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Response to TheMadMonk (Reply #4)

Mon Apr 22, 2013, 02:49 PM

8. That's why the terror threat has been so obviously over-hyped. However, ALL

 

of our nuclear plants pose a threat.

The guy escaped in a boat. What's to prevent him from loading up a boat with a fertilizer bomb for his next attack? Or an airplane?

Then compare and contrast a terrorist attack on a nuclear power plant with an attack on a wind farm.

Waiting for the next nuclear disaster or successful terror attack on a nuclear plant to shut these things down is not what I consider intelligent.

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Response to grahamhgreen (Reply #8)

Mon Apr 22, 2013, 11:08 PM

24. Fertiliser bomb iin a boat still won't do it. IIRC those places are hardened...

 

...to take a direct impact from anything smaller than a 737.

While we're playing comparison games, let's crash that jet liner into a chemical plant or oil refinery.

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Response to grahamhgreen (Original post)

Mon Apr 22, 2013, 01:54 PM

5. And what, exactly, do you think "a person with a gun" ...

 

... is going to do to a reactor?

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Response to oldhippie (Reply #5)

Mon Apr 22, 2013, 02:54 PM

9. It's what he represents, he got away. There is some threat to the reactor when a

 

person with a gun can exchange fire at a nuclear facility and then boat away.

Let's say in a simple case he shoots his way in there, is a trained nuclear physicist or plant operator, shuts off all the cooling systems and holds the workers hostage - what would be the worst possible result? Nuclear devestation, meltdown, contamination for thousands of years.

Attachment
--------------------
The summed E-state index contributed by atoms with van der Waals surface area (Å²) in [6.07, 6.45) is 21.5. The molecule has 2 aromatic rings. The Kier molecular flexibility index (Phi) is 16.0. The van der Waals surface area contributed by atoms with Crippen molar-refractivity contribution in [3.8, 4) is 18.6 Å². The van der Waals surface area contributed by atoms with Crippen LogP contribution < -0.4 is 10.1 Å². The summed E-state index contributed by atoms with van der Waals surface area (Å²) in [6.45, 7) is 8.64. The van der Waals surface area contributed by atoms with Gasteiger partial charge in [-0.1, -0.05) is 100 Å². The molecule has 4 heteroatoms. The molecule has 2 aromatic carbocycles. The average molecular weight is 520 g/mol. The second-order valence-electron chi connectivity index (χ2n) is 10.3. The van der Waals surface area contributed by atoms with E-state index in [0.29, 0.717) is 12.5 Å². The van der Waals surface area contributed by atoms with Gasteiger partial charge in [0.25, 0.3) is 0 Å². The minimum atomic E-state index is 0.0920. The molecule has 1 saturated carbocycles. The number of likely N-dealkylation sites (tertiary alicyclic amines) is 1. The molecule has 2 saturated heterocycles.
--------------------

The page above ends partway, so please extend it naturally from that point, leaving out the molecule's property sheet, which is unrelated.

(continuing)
Now, what if the person took over a wind farm. What is the worst possible result? Wind spillage????

You can not laugh away real security threats posed by the nuclear power industry.

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Response to grahamhgreen (Reply #9)

Mon Apr 22, 2013, 03:07 PM

13. Realistically? SWAT storms the reactor and restarts the cooling system

It would take days for the rods to reach melt-down phase. If it got close with no negotiations working, they'd simply sacrifice the hostages and restart the cooling system. It would suck, but that's what would be done.

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Response to NickB79 (Reply #13)

Mon Apr 22, 2013, 03:14 PM

16. I'll disagree there.

If you actually could shut off the cooling system of an operating reactor and disable emergency cooling... it could melt down very fast.

Remember that Fukushima's operating reactors had been turned off for almost an hour before they lost their generators. There's a dramatic difference in the amount of heat produced in the core in that first hour.

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Response to NickB79 (Reply #13)

Mon Apr 22, 2013, 03:15 PM

17. Which is at least some level of threat to the reactor.

 

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Response to grahamhgreen (Reply #9)

Mon Apr 22, 2013, 03:09 PM

14. How does he "shoot his way in there"?

Quite a large number of armed people cannot "shoot their way in there". Some drunk hunter whose girlfriend works at the plant and just broke up with him is pretty much limited to this. Exchange fire with a security guard 100-200 yards from a fence he could never get through.

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Response to FBaggins (Reply #14)

Mon Apr 22, 2013, 04:25 PM

21. Exactly. One does not "shoot their way into" ......

 

.... a high security installation. Due to the work I used to do, I've been in a few, including the NMCC in the Pentagon, Raven Rock Mountain, CIA HQ, the basement of the big black building at Fort Meade, Cheyenne Mountain, and a few others that I won't mention. I've been in the control room of a nuclear plant (though it is now closed). They are all specifically designed to prevent any number of people being able to "shoot their way in." They are protected by dedicated people and sophisticated systems and procedures. There are vulnerabilities, which I obviously won't go into, but armed assault by persons with guns isn't one of them.